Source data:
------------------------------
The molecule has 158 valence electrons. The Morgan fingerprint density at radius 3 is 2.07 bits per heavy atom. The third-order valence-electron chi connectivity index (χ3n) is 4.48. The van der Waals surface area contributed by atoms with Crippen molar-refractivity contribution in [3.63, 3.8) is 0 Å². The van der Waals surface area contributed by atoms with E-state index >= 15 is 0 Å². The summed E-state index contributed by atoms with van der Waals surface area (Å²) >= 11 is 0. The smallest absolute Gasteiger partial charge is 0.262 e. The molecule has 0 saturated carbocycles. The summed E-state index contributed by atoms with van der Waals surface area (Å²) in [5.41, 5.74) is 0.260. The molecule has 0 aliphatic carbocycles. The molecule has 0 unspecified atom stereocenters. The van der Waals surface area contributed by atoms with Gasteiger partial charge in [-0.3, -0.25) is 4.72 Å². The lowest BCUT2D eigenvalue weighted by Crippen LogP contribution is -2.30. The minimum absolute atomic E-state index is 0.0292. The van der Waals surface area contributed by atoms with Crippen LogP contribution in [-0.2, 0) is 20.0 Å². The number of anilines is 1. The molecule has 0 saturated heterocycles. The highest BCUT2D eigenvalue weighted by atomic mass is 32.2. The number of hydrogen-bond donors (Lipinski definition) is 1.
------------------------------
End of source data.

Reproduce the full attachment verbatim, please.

The molecule has 158 valence electrons. The Morgan fingerprint density at radius 3 is 2.07 bits per heavy atom. The third-order valence-electron chi connectivity index (χ3n) is 4.48. The van der Waals surface area contributed by atoms with Crippen molar-refractivity contribution in [3.63, 3.8) is 0 Å². The van der Waals surface area contributed by atoms with E-state index >= 15 is 0 Å². The summed E-state index contributed by atoms with van der Waals surface area (Å²) >= 11 is 0. The smallest absolute Gasteiger partial charge is 0.262 e. The molecule has 0 saturated carbocycles. The summed E-state index contributed by atoms with van der Waals surface area (Å²) in [5.41, 5.74) is 0.260. The molecule has 0 aliphatic carbocycles. The molecule has 0 unspecified atom stereocenters. The van der Waals surface area contributed by atoms with Gasteiger partial charge in [-0.3, -0.25) is 4.72 Å². The lowest BCUT2D eigenvalue weighted by Crippen LogP contribution is -2.30. The minimum absolute atomic E-state index is 0.0292. The van der Waals surface area contributed by atoms with Crippen LogP contribution in [-0.2, 0) is 20.0 Å². The number of anilines is 1. The molecule has 0 saturated heterocycles. The highest BCUT2D eigenvalue weighted by atomic mass is 32.2. The number of hydrogen-bond donors (Lipinski definition) is 1.